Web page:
Prostheses (pross-THEE-sees) are man-made substitutes for missing body parts. (“Prostheses” refers to more than one; just one is called a prosthesis, pronounced pross-THEE-sis.) Sometimes, parts of the body must be removed if they contain cancer that could grow and spread. Prostheses are used to help a person look as though the body part had never been removed, and to help the person function as naturally as possible.

There are many different types of prostheses. Some are worn on the outside of the body and can be put on and taken off (external prostheses), and others are implanted during surgery. People with cancer may need prostheses for the breasts, legs, or testicles, or an implant for the penis. Wigs used to cover the short-term hair loss that happens with some kinds of chemo can be thought of as prostheses, too.


A seizure is the uncontrolled movement of muscles. It happens when nerve cells in the brain become overexcited and don’t work properly. Seizures usually last less than 5 minutes. They are followed by sleepiness and confusion that can last for several hours. Seizures in cancer patients can be caused by high fevers, head injury, serious infections of the fluid around the spine and brain, an imbalance in body chemistry, and tumor growth in the spine or brain.

Shortness of Breath

If the patient is having trouble breathing, the body might not get enough oxygen. Either the lungs can’t take in enough air, or the body can’t get enough oxygen through the bloodstream. A number of different problems can cause this, such as lung disorders, blocked airways, pneumonia (a lung infection), weak breathing muscles, or obesity. It can also be caused by pain, immobility, poor nutrition, stress or anxiety, allergic reactions, surgery, anemia, the side effects of cancer treatment (such as surgery, chemo, or radiation), a tumor, fluid in the lungs, heart failure, and other problems.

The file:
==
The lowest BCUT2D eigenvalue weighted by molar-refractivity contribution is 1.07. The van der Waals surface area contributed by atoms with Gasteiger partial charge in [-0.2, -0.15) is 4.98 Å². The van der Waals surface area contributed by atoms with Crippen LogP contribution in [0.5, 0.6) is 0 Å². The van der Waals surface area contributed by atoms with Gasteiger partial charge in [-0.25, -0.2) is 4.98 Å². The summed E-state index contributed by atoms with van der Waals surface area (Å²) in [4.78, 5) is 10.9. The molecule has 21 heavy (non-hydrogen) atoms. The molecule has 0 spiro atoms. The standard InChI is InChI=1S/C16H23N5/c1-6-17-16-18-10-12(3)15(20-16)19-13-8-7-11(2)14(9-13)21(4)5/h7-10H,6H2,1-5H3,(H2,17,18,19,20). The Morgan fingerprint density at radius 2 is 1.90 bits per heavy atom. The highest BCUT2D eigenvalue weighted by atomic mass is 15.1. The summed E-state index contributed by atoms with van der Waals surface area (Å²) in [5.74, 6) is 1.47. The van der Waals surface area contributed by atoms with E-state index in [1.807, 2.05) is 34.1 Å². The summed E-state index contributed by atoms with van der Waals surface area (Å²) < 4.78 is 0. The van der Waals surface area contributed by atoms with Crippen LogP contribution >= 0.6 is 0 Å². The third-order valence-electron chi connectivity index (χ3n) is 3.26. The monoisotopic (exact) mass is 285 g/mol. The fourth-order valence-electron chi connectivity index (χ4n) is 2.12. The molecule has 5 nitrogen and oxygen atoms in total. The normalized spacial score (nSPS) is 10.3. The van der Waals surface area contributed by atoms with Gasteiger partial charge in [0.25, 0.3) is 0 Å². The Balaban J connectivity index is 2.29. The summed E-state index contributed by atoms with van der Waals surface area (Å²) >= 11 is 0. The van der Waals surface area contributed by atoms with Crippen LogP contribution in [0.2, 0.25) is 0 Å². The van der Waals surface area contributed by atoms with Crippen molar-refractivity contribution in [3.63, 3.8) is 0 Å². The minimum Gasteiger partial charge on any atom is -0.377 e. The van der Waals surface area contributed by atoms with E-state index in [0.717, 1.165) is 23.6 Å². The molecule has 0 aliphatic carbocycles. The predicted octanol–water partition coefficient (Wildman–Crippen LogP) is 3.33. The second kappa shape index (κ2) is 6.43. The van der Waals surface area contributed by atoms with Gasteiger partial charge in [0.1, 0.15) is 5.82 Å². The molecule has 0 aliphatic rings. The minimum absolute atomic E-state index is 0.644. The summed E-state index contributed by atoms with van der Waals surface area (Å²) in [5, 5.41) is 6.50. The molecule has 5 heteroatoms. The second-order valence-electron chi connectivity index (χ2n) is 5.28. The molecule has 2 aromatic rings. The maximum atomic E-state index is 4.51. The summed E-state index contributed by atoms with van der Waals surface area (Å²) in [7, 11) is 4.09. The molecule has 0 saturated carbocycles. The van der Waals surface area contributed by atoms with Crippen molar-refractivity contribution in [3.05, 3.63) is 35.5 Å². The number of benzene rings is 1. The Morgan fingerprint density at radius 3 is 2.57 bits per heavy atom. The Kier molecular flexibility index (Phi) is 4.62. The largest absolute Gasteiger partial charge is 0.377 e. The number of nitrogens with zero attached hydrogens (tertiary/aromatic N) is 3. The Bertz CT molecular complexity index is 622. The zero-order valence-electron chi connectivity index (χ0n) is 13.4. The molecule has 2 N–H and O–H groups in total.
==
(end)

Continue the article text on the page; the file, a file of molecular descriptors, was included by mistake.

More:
Skin Problems

Cancer and cancer treatment can cause skin changes and problems including dry skin, itchiness, color changes. People with cancer might also have to deal with scars, wounds, or pressure sores.

Sleep Problems

Any change in your usual sleeping habits can cause a sleep problem. People who are getting treatment for cancer may get more tired and may need to sleep more than usual. Sometimes, the opposite occurs and people have trouble sleeping. Reasons for changes in usual sleeping habits include pain, anxiety, worry, depression (see the related sections), night sweats, or the side effects of treatment or medicines.

Stool or Urine Changes

Cancer and cancer treatment can cause changes in stool like diarrhea or constipation. It can also cause blood in stool or urine, or urinary incontinence.


Sweating is heavy perspiration that can happen at night or even when the room is cool. There may be enough to soak your clothes. Such sweating is common when a fever breaks. You may notice that you sweat a lot a short time after shaking chills


Swelling (edema) is a build-up of water in the tissues. This can be caused by retaining salt and water due to medicines or heart, liver, or kidney failure. It can sometimes be due to poor nutrition, pelvic tumors, or a blockage in the veins or lymph system. Fluid can also build up in the belly. It can make the belly hard and swollen.


A person who has trouble moving may have general weakness and problems walking, and they may find it hard to get from one place to another. When a person spends a lot of time in bed, muscles get weaker. Other things that can make it hard to move include pain in the joints or legs, as well as some treatment side effects. It’s important to move and exercise as much as possible to help prevent new problems. Other problems caused by being less active may include poor or no appetite, constipation, skin sores, problems with breathing, stiff joints, worsening fatigue, and mental changes.

Leave a Reply

Your email address will not be published. Required fields are marked *

Post comment